The landscaped gardens surrounding the main house were designed by Innocenti & Webel, the same men who were responsible for those at Clarendon Court and Champ Soleil among others. The excellent blog halfpuddinghalfsource vividly describes its rich gardens:
The grounds included a woodland carpeted with wild flowers, a pond bordered with iris and azaleas, the sunken orchard (hence the name for the estate) was planted with a carpet of violets, a bridle path, a pond made in the woodland, and a dogwood allee surrounding the outdoor tennis court. In spring, a brilliant display of Darwin tulips, edged with tiarella, creeping white and lavender phlox, viola, candytuft, and forget-me-nots filled the beds. In early summer views of the perennial beds along the path show delphiniums, phlox, Japanese iris, and Oriental poppies are blooming.
The Ingalls' remained at Sunken Orchard until 1922. Fed up with the greed and corruption of Manhattan, Fay quit his job and removed to The Yard in Virginia where he ran The Homestead, a luxury hotel resort previously acquired by his late father in 1911. They sold the estate to another lawyer, Charles Edward Francis McCann (1877-1941), and his wife Helena Maud Woolworth (1878-1938). In 1925, the McCanns added another Long Island gem to their portfolio, Winfield Hall, the spectacular - and slightly scary - home built by Helena's eccentric father.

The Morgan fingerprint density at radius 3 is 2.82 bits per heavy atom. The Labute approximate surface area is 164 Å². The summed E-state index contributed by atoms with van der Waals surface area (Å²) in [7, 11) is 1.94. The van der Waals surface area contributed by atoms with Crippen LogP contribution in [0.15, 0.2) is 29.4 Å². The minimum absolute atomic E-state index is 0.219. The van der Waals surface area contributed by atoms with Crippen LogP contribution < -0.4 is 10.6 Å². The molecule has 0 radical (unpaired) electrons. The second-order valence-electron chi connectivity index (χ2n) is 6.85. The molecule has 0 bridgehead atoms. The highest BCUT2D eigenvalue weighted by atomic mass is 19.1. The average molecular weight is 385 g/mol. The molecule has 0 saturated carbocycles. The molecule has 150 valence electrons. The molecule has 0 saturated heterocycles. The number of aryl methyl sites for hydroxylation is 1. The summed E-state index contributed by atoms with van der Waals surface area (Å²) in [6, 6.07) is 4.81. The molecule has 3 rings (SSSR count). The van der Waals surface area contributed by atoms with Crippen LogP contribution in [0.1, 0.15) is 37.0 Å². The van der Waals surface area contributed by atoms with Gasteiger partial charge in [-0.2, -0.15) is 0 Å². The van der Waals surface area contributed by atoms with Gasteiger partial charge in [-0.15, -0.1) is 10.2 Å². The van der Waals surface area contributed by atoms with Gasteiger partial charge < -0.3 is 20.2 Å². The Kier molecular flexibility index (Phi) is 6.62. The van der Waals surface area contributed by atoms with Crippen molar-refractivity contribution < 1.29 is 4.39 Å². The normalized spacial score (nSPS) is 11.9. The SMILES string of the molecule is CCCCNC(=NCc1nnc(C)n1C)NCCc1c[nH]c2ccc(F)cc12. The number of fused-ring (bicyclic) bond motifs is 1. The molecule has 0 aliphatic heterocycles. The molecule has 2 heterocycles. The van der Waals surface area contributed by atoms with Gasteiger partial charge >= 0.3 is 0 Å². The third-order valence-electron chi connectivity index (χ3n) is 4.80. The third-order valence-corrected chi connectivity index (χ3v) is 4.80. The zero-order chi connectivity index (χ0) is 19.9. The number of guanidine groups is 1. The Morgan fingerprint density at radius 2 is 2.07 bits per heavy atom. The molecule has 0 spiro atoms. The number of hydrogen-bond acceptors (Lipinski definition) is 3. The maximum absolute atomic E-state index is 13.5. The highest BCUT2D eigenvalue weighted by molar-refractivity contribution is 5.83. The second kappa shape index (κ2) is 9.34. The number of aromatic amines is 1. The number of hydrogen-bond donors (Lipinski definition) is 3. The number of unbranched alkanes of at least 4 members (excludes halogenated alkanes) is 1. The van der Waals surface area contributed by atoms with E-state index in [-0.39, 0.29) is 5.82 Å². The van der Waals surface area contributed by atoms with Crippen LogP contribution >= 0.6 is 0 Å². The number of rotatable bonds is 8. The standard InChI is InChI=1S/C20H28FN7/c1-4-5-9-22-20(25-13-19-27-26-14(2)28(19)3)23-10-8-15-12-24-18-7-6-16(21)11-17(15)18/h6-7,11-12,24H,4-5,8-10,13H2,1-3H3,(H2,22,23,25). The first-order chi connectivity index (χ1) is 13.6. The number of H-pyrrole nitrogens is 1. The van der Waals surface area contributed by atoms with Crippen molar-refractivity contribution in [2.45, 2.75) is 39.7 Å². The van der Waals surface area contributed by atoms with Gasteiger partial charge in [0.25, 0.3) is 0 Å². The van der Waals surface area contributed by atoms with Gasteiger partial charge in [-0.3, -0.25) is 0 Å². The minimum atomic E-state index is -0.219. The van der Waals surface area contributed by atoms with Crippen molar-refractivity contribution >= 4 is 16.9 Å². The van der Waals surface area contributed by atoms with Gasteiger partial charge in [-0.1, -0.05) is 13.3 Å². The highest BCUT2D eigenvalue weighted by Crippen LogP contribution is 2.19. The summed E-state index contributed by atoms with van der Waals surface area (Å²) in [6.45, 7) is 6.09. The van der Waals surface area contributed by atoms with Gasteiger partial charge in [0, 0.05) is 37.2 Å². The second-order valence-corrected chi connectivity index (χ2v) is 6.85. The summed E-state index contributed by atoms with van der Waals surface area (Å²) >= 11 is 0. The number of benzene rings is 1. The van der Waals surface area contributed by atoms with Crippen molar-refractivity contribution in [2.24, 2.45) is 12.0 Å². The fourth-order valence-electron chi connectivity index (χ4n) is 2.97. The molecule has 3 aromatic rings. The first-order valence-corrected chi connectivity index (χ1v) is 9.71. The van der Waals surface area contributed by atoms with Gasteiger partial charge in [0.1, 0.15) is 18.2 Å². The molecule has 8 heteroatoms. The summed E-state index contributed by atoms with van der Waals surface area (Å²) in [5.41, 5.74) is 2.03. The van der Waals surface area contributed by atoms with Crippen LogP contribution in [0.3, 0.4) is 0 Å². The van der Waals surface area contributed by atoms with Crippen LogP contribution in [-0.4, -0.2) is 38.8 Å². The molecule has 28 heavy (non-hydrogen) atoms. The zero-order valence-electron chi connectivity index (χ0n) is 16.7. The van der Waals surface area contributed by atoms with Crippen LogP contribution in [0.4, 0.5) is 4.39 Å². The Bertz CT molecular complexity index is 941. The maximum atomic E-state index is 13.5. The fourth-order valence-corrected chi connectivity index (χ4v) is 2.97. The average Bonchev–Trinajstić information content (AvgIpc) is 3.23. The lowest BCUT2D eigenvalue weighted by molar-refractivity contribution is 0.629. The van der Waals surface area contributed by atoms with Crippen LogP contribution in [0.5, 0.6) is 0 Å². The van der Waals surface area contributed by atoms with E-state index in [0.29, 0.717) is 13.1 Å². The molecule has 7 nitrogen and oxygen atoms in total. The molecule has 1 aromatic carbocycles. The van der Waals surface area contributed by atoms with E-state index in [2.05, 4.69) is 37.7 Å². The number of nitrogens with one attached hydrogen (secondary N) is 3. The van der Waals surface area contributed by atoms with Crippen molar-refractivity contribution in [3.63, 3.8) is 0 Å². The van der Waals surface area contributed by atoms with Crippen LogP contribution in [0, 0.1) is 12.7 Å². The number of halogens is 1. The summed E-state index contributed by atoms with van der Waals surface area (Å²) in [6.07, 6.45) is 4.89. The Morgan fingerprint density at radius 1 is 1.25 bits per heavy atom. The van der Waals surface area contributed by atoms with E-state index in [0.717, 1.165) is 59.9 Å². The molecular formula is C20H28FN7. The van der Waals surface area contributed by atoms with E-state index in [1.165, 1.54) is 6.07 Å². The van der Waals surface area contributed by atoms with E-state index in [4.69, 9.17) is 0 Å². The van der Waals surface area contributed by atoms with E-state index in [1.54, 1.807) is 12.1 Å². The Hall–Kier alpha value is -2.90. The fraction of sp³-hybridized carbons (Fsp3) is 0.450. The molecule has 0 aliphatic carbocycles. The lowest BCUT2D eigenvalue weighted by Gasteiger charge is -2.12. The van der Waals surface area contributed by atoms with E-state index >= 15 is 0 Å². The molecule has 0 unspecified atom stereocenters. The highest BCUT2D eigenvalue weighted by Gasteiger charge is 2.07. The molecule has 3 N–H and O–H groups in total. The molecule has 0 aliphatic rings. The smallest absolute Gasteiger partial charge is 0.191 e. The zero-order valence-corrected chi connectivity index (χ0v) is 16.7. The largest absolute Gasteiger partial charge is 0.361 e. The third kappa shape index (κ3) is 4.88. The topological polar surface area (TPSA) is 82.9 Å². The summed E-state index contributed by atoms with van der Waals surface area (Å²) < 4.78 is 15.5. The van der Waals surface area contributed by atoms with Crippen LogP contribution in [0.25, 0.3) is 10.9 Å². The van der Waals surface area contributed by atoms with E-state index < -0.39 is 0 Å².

The Woolworth-McCanns

Charles and Lena McCann preferred their home at Oyster Bay and they were said to have spent $3.5 million on the initial purchase and the improvements they made to it over the years that included expanding its land holdings to 192-acres. In 1927, they employed architect James W. O'Connor to make some minor alterations to the main house while adding "The Playhouse".

"The Playhouse" was a separate outbuilding that consisted of a skylit indoor clay tennis court with adjoining bath and changing rooms. Next to it was the Tudor-style 33 by 70 foot music room/ballroom with obligatory pipe organ, minstrel's gallery and Elizabethan stained glass windows beneath a high-arched timber frame ceiling. In addition to a caretaker's apartment, kitchens and a wine cellar, it also contained its own bar in the style of an English Tudor inn (known as "The Tap Room") with a comfortable lounge, carved panelled walls and a fireplace.